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Nonprofit Board Presentations | Supporting Strategies

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5 Tips for Presenting Financials to a Nonprofit Board

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Are you ready to empower your nonprofit’s financial presentation to your board of directors? Improve how you tell your nonprofit’s story with these 5 tips.

Delivering a meaningful financial presentation to a nonprofit board is a balance. Your information must be comprehensive enough to provide essential data, yet shared in a way that board members can understand, even if they lack a financial background.

Here are five tips for using bookkeeping to deliver the board-ready financial presentations you need.

1. Make sure your financial data is accurate and up to date.
This is easier said than done at any organization, but especially at a nonprofit. The list of specific (and unforgiving) requirements for maintaining tax-exempt status and allocating grants is long and daunting. If you're not already using a professional bookkeeping service, you need to start. Immediately.

2. Follow fund accounting best practices.
This is another suggestion that falls into the "Don't try this at home" category. In order to institute nonprofit bookkeeping best practices that provide the level of transparency, real-time expense categorization, enhanced controls and streamlined processes that today's nonprofits demand, you need the appropriate bookkeeping technology — and someone with the expertise and experience to implement it.

3. Preview financial presentations with the board treasurer or finance committee.
Good communication is vital at any organization, but doubly so at a nonprofit — and triply so when financials are involved. As you prepare financial data for presentation, bear in mind that some board members have a higher degree of involvement in the nonprofit's finances than others. You owe them the courtesy of a heads-up, particularly if your numbers aren't meeting projections or need to be placed in context. You don't want to put anyone associated with the organization's finances in the position of stumbling through an explanation that they were unprepared to deliver.

4. Get to the point.
That's not as obvious as it might seem. You need to explicitly tie budgets and financial results to your organization's "why" — both its overarching mission and its annual objectives. Explain the historical context of the numbers as needed, but don't bore your board with excessive details. Leave plenty of time for questions; that's when you can get a little more granular as the answers require. And remember: Board members come and go, so some may be getting your contextual presentation for the first time. They'll be grateful if you spell things out for them in a clear and concise way.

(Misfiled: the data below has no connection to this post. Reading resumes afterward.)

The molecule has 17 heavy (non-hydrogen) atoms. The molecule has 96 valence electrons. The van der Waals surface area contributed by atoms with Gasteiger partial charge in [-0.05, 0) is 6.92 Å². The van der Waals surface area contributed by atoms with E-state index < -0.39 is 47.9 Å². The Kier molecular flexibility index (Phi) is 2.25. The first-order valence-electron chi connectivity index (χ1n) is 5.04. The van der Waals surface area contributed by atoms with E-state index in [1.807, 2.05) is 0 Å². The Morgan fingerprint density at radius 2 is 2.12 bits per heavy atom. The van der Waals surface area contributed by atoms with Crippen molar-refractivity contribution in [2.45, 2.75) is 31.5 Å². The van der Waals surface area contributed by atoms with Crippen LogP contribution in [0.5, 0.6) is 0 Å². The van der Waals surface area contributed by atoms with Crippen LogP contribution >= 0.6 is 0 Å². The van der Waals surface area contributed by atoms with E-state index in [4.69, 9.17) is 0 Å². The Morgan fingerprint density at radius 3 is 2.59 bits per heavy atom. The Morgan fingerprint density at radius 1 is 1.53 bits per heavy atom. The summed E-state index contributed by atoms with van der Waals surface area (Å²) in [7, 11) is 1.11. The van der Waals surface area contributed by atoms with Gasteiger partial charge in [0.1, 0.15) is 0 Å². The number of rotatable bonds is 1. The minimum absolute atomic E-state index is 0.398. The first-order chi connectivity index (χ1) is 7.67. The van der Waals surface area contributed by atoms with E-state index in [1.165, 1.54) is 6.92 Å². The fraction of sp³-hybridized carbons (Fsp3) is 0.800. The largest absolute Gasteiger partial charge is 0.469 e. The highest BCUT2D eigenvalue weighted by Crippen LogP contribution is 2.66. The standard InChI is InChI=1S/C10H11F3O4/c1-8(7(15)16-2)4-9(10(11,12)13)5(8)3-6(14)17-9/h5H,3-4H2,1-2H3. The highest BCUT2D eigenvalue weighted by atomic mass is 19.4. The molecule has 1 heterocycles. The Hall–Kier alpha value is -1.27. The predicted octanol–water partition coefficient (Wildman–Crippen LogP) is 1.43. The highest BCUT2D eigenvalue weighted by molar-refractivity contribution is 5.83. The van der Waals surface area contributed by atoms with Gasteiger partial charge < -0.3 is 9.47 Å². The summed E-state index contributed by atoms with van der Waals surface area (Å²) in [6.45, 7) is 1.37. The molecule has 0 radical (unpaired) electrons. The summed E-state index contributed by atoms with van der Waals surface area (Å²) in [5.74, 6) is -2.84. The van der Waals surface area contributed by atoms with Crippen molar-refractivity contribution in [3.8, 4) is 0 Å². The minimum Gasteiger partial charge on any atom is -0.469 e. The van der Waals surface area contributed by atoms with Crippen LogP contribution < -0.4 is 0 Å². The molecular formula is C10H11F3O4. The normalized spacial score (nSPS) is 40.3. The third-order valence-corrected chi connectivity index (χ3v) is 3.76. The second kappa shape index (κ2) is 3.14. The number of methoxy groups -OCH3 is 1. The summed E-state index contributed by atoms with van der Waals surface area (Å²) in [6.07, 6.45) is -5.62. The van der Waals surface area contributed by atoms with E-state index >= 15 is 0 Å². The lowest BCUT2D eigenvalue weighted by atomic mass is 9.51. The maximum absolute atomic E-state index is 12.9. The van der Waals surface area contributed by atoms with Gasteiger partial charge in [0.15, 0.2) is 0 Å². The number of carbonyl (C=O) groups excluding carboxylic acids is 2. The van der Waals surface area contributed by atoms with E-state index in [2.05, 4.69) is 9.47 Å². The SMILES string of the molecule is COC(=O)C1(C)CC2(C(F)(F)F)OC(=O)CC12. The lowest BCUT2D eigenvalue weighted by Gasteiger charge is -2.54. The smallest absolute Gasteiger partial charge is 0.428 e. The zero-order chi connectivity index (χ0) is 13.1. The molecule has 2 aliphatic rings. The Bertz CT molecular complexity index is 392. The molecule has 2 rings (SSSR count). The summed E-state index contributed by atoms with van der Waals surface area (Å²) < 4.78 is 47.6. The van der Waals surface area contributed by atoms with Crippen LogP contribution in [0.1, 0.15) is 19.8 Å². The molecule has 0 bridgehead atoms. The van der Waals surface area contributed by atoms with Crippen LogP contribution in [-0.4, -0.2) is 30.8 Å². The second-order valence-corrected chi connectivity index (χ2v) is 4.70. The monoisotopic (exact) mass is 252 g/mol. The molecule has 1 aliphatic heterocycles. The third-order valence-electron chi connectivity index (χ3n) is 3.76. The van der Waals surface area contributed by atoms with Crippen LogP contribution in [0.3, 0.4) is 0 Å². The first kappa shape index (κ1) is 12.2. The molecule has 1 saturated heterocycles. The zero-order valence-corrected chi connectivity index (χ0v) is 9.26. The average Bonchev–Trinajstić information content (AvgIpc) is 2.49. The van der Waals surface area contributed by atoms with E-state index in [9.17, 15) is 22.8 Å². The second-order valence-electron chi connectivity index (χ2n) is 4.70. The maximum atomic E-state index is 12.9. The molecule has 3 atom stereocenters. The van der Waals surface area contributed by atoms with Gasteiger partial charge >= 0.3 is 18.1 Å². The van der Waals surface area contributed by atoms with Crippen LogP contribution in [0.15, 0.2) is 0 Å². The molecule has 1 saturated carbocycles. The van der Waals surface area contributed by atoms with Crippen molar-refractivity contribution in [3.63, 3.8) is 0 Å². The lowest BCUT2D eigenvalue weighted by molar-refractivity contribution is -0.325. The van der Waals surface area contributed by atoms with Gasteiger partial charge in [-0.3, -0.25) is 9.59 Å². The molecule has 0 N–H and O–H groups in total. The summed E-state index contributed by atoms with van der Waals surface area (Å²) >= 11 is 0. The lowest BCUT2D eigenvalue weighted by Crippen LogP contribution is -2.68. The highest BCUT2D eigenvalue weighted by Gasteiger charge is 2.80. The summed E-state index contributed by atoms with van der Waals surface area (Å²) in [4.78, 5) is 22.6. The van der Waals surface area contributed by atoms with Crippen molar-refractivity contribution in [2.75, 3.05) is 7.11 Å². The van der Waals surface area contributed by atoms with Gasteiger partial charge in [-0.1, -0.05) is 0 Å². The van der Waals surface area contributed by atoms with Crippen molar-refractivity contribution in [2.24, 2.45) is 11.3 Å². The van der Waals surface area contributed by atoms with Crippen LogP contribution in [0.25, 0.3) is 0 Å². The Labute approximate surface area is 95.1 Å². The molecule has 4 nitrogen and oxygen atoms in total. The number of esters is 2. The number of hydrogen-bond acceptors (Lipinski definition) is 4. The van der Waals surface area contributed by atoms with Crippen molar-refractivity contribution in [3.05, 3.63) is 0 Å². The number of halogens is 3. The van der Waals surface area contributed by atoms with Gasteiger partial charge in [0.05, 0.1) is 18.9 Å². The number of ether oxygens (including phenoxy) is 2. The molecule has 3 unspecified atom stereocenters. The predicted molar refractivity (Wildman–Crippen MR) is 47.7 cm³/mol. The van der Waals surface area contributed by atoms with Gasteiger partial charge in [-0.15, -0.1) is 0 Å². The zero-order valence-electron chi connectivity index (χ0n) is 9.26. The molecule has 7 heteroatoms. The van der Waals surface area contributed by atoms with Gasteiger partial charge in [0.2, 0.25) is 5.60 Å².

5. Add visuals!
Not everyone processes information in the same way. If you're concerned that your numbers might go in one ear and out the other, try tailoring them for the eyes instead. Things like pie charts and graphs can add a lot of impact. You want your financials to tell a story. That story will be easier to follow if you illustrate it.

Nonprofit Board Support Is Mission-Critical
Your nonprofit’s board members provide high-level oversight for your nonprofit. Delivering financial presentations that tell your company’s story and are rooted in rock-solid bookkeeping will give your board the insight they need to help you reach your nonprofit’s goals.

Learn More About Nonprofit Bookkeeping Best Practices

At Supporting Strategies, our experienced, U.S.-based professionals use secure, best-of-breed technology and a proven process to provide a full suite of bookkeeping and controller services. Are you ready to learn how you can move your business forward? Contact Supporting Strategies today.

Dee Johnson

Author:

Dee Johnson

Dee Johnson is Managing Director of Supporting Strategies | Chicago Northwest Suburbs. Supporting Strategies provides outsourced bookkeeping and controller services.

Legal and Tax Disclaimer

This website is created by Supporting Strategies to provide general bookkeeping and accounting information only. Supporting Strategies does not provide tax, legal or accounting advice, and the information contained herein is not intended to do so. As such, the information provided should not be used as a substitute for consultation with professional tax, legal, and accounting advisors, and you should consult with a tax, legal and accounting professional before engaging in any transaction.